Question

Astrology, that unlikely and vague pseudoscience, makes much of the position of the planets at the moment of one's birth. The only known force a planet exerts on Earth is gravitational.
(a) Calculate the magnitude of the gravitational force exerted on a 4.20 kg baby by a 100 kg father 0.200 m away at birth (he is assisting, so he is close to the child).
(b) Calculate the magnitude of the force on the baby due to Jupiter if it is at its closest distance to Earth, some $6.29 \times 10^{11} \textrm{ m}$ away. How does the force of Jupiter on the baby compare to the force of the father on the baby? Other objects in the room and the hospital building also exert similar gravitational forces. (Of course, there could be an unknown force acting, but scientists first need to be convinced that there is even an effect, much less that an unknown force causes it.)

Final Answer

a) $7.01 \times 10^{-7} \textrm{ N}$

b) $1.34 \times 10^{-6} \textrm{ N}$. The force of gravity due to Jupiter is greater than that of the father by a factor of $1.9$.

### Solution video

# OpenStax College Physics for AP® Courses, Chapter 6, Problem 39 (Problems & Exercises)

vote with a rating of
votes with an average rating of
.

2
views

### Calculator Screenshots

Video Transcript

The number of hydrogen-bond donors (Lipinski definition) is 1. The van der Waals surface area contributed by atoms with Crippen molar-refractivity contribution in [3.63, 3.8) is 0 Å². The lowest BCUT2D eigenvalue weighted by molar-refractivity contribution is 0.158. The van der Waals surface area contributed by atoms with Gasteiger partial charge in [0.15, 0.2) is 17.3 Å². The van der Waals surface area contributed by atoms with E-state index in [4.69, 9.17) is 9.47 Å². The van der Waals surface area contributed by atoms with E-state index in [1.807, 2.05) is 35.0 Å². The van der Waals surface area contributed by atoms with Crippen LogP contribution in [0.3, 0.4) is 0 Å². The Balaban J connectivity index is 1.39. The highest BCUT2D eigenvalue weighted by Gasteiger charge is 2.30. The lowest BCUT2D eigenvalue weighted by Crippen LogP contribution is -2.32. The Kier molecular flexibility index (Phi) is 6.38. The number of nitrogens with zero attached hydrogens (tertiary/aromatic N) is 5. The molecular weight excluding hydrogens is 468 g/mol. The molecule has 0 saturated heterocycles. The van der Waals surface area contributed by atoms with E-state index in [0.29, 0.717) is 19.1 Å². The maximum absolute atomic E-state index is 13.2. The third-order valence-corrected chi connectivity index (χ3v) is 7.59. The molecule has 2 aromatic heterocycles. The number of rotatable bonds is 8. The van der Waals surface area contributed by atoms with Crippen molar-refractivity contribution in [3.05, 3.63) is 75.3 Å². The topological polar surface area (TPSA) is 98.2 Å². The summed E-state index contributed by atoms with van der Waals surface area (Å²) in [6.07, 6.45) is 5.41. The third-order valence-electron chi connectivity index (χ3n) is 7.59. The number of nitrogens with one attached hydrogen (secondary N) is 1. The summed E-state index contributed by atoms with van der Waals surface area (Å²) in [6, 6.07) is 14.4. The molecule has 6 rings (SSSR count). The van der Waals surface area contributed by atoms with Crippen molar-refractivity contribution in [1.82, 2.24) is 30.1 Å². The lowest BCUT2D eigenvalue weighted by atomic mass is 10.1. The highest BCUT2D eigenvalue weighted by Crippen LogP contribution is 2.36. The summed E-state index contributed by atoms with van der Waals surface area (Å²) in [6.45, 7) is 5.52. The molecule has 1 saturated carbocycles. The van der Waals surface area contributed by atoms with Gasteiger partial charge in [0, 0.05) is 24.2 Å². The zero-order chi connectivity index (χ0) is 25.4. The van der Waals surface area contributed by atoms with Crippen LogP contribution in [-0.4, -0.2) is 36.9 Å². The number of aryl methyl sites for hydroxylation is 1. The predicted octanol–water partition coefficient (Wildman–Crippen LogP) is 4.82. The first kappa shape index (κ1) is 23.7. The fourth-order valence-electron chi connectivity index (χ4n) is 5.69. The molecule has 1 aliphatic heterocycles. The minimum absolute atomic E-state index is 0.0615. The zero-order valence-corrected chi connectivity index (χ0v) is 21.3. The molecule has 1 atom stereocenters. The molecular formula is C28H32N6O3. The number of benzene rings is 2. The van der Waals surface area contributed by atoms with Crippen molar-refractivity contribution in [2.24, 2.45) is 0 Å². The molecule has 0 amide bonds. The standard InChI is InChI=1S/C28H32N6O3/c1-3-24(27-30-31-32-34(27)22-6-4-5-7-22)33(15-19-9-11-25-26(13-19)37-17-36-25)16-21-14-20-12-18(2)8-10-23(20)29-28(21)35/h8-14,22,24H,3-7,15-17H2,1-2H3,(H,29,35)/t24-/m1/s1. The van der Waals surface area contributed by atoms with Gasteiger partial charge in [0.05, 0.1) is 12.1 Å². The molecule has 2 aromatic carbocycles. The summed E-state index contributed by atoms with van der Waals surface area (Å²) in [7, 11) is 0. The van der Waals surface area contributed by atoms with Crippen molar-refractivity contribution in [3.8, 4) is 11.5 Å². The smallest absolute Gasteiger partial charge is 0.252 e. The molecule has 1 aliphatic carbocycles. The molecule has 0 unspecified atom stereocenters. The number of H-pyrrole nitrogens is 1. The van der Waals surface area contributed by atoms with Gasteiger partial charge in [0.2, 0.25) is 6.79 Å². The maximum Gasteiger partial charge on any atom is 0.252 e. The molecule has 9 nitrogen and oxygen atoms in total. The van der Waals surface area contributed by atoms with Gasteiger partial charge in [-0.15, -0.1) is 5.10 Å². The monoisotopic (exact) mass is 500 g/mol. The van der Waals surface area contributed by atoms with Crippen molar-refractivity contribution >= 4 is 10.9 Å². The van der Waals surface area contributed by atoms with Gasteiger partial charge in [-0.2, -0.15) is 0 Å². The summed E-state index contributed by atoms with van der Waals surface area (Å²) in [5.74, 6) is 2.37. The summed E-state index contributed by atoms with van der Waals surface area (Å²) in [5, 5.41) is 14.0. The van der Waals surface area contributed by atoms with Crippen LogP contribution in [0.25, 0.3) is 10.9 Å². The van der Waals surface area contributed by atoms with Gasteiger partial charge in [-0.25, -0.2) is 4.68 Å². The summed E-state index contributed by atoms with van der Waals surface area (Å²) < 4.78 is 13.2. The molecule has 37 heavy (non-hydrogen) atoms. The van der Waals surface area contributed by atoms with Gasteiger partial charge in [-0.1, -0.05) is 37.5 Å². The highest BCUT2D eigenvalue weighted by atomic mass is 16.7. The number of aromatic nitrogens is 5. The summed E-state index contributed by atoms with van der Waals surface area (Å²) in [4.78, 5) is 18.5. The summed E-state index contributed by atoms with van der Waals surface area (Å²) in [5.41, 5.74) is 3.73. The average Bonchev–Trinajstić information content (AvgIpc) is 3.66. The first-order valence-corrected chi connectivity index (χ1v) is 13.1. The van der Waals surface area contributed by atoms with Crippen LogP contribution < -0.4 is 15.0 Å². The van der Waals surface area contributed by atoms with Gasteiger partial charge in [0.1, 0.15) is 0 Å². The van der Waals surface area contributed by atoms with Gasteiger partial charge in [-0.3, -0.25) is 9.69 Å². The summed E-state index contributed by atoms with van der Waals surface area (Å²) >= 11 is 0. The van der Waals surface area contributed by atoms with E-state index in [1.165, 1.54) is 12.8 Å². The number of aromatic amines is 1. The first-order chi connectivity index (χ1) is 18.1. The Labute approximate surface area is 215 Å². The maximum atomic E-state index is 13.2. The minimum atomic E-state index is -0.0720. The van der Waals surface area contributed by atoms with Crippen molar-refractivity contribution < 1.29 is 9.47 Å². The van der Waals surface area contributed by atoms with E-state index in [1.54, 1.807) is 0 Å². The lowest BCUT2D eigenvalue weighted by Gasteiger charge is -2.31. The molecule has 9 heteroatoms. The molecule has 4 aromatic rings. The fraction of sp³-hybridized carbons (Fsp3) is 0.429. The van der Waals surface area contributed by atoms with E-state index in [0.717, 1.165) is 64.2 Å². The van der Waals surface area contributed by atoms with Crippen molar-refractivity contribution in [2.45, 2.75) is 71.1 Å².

This is College Physics Answers with Shaun Dychko. The force of gravity between the father and his newborn baby will be the gravitational constant, times the mass of the father, times the mass of the baby, divided by the distance between the father and the baby squared. So 6.673 times ten to the minus eleven times 100 kilograms, mass of the father, times 4.2 kilograms mass of the baby, divided by the 20 centimeters squared between the father and baby which we read in meters as 0.2 meters. This is 7.01 times ten to the minus seven newtons which is a very small number, much smaller than the other forces the baby is experiencing during childbirth I can tell you. The force due to Jupiter is gravitational constant times the mass of Jupiter which is 1.898 times ten to the twenty-seven kilograms, multiplied by the mass of the baby divided by the distance between Jupiter and the earth at its closest, which is 6.29 times ten to the eleven meters, we square that. That gives 1.34 times ten to the six, negative six newtons. The ratio between those two forces, force due to Jupiter and the force due to the father, is 1.34 times ten to the minus six divided by 7.01 times ten to the minus seven which is about 1.9. So the force of gravity due to Jupiter is greater than that of the father by a factor of 1.9. But even though the force due to Jupiter is two times greater than the force of gravity due to the father, this is still something that's negligible because it's two times greater than something that's really, really, really, really small.